amicus

noun
ami·​cus | \ ə-ˈmē-kəs How to pronounce amicus (audio) , -ˈmī- How to pronounce amicus (audio) \
plural amici\ ə-​ˈmē-​ˌkē How to pronounce amici (audio) , -​ˈmī-​ˌsī \

Definition of amicus

Examples of amicus in a Sentence

Recent Examples on the Web Matorin’s argument was echoed in amicus briefs filed by other landlords and their trade groups around the state. Tim Logan, BostonGlobe.com, "As Mass. eviction ban heads to court, it’s attracting attention nationwide," 29 July 2020 The university has signed an amicus brief in support of Harvard and MIT’s lawsuit and a letter from the American Council of Education that will be submitted next week to congressional leaders. Alia Malik, ExpressNews.com, "UT San Antonio, going mostly virtual, will work to preserve visas of international students with in-person classes," 10 July 2020 Several other universities, including Penn State, Duke, the University of Michigan, and Stanford, have also filed what are known as amicus briefs in support of the Harvard and MIT lawsuit. Shraddha Chakradhar, STAT, "‘I feel like I am not welcome’: Medical, doctoral students from abroad grapple with uncertainty from new ICE rules," 10 July 2020 The amicus brief filed this week backs the Virginia attorney general’s suit—citing not just human rights, but a business case. Annalisa Merelli, Quartz at Work, "Large businesses have come out in support of the ERA—including some with sexist histories," 3 July 2020 Emma’s story focuses on the amicus brief—signed by 93 organizations—in support of the ERA. Fortune, "It’s time to focus on the state of healthcare for Black women," 1 July 2020 Along with the Council for Christian Colleges & Universities, these schools filed an amicus brief in August, warning that such revisions would threaten their ability to exercise their faith freely. Nicholas Rowan, Washington Examiner, "Religious colleges fear Supreme Court transgender decision will endanger single-sex dorms and women's sports," 18 June 2020 Last summer, more than 200 major businesses signed an amicus brief arguing that LGBTQ employees should enjoy federal protections from job discrimination. Maria Aspan, Fortune, "Fortune 500 CEOs praise landmark LGBTQ anti-discrimination ruling," 16 June 2020 Jefferson County District Attorney Danny Carr on Friday filed an amicus brief in county court suggesting that an Alabama death row inmate convicted of killing a Jefferson County sheriff’s deputy in 1998 be granted a new trial. Howard Koplowitz | Hkoplowitz@al.com, al, "Jeffco DA files amicus brief supporting new trial for Alabama death row inmate Toforest Johnson," 12 June 2020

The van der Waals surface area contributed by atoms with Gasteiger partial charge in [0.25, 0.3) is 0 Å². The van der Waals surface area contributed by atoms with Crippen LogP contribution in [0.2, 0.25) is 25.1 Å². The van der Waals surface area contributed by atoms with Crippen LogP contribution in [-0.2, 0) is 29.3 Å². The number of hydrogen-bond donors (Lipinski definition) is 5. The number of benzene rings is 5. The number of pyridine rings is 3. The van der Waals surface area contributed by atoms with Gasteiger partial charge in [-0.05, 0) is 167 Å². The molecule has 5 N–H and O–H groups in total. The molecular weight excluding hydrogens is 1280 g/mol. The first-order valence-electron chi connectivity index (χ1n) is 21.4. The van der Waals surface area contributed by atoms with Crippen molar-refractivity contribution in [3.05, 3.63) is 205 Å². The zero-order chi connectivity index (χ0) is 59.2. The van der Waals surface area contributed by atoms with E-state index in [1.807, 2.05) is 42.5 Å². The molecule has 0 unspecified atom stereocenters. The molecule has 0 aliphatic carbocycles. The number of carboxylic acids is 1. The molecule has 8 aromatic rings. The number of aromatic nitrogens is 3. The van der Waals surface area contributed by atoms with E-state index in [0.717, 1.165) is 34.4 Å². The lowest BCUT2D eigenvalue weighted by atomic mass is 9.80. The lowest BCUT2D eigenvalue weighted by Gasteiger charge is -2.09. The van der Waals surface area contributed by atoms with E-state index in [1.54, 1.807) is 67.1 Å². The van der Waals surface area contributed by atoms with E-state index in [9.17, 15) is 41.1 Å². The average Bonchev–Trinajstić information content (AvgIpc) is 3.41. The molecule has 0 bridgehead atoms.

These example sentences are selected automatically from various online news sources to reflect current usage of the word 'amicus.' Views expressed in the examples do not represent the opinion of Merriam-Webster or its editors. Send us feedback.

See More

First Known Use of amicus

1943, in the meaning defined above

Keep scrolling for more

Learn More about amicus

Time Traveler for amicus

Time Traveler

The first known use of amicus was in 1943

See more words from the same year

Statistics for amicus

Last Updated

4 Aug 2020

Cite this Entry

“Amicus.” Merriam-Webster.com Dictionary, Merriam-Webster, https://www.merriam-webster.com/dictionary/amicus. Accessed 8 Aug. 2020.

Keep scrolling for more

More Definitions for amicus

amicus

noun
ami·​cus | \ ə-ˈmē-kəs, -ˈmī- How to pronounce amicus (audio) \
plural amici\ -​ˈmē-​ˌkē, -​ˈmī-​ˌsī How to pronounce amici (audio) \

Legal Definition of amicus

Comments on amicus

What made you want to look up amicus? Please tell us where you read or heard it (including the quote, if possible).

WORD OF THE DAY

Test Your Vocabulary

Original Meanings Quiz

  • rembrandt painting a young scholar and his tutor
  • Which of the following is the earliest known sense of the word awe?
Spell It

Can you spell these 10 commonly misspelled words?

TAKE THE QUIZ
Bee Cubed

Test Your Knowledge - and learn some interesting things along the way.

TAKE THE QUIZ
Love words? Need even more definitions?

Subscribe to America's largest dictionary and get thousands more definitions and advanced search—ad free!